On the last day of the vacation in Italy we decided to go to Pisa and Siena. Florence is very close to both cities, but because they are in different directions, it was much easier to go there by car rather than taking the train. The driver was me of course! Barış followed the track on the map, Jordanka read us some facts about the two cities from her book, and Nikola took a nap on the way.
The weather was amazingly hot that day. We definitely wouldn’t have survived without the car air conditioning! When we arrived in Pisa, we parked the car and walked to the area where the historical church is.
After walking near the channel by trying to pick the most hidden and shaded streets to escape the hot sun, we reached the target, and indeed, it was leaning!
The tower of Pisa started to be built in the 12th century, but after the builders got to the 3rd floor they stopped because it was leaning! Then, in the 14th century the tower was completed, however each year it continued to lean by 1 mm. In 1993, when it reached an approximately 5-degrees slope, they put 870 tons of counterweight on the opposite side of the tower. In addition, they removed tons of soil from the ground on the opposite side to balance it. This all worked out; the slope decreased and the tower returned to its 18th century position. Experts involved in this rescue work believe that this will keep the tower standing for at least another 300 more years.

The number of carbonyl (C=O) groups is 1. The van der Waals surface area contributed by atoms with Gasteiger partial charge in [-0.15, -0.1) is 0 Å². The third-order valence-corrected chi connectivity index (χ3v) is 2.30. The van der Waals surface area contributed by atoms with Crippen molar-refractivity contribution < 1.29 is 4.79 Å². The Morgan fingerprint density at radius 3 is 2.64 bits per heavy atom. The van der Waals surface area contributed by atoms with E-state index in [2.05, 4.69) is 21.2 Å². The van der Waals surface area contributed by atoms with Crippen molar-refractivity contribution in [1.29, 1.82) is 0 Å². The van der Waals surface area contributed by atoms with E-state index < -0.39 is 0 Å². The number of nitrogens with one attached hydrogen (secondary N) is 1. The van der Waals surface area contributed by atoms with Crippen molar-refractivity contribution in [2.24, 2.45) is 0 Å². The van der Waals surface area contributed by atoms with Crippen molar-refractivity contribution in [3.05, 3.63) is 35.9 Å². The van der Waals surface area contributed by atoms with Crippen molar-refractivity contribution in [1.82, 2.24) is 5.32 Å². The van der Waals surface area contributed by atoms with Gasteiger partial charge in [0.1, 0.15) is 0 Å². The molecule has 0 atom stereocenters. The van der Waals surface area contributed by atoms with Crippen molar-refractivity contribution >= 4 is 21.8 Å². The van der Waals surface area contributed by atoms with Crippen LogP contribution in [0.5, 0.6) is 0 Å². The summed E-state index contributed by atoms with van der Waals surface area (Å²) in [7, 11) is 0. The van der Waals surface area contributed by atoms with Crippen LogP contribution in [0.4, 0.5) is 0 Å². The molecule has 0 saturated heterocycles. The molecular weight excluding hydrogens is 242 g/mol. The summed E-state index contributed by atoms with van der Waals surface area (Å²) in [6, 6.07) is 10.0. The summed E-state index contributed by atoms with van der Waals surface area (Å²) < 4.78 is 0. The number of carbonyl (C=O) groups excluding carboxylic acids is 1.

These days it is possible to climb up to the top of the tower by 294 stairs. At one time only 40 people were allowed to climb for safety reasons. Baris, Nikola and Jordanka were not sure if it was safe, and I was dying because of the heat, so we left the climbing for another time within the next 300 years.
The tower is not the only leaning building in Pisa. In fact, the whole city was leaning a bit due to the soil type that the city was built on. For example, the baptistery also leans toward the cathedral by 0.6 degrees.
When we were happy with Pisa, we took off for the next stop. Siena is one of the most important and well-preserved medieval cities in Italy. The city is covered by walls that were completed in the 13th century. They were built to protect the city, determine the limits of the city and to prevent landslides. The city then grew more, but the central area is the part that is surrounded by these walls.
We left our car at a parking area outside and entered the center from those walls. We had to climb up to reach the city center. To help people with this, escalators were built on three different points around the walls. After the escalators we reached the magical streets of Siena.
Siena’s cathedral is one of the most important buildings. This cathedral was built between 1215-1263 with black and white colors in the time of Roman architecture.
Another important building is the Palazzo Pubblico, the 800-year-old town hall. This building is at the heart of Piazza del Campo, which is a symbol of Siena. Piazza del Campo is one of Europe’s largest medieval squares. It has a very different architectural structure in the form of sea shells. From the ancient Roman era until this day a horse race called Palio di Siena is held on this square twice a year.
After completing the tour inside the walls of this medieval city we headed back to Florence. This was our last day in Italy. Even though it was only a week, we did so many fun things. There are many interesting places in Italy, and many different places on my ‘must see’ list, but I know that one day I will visit these cities again.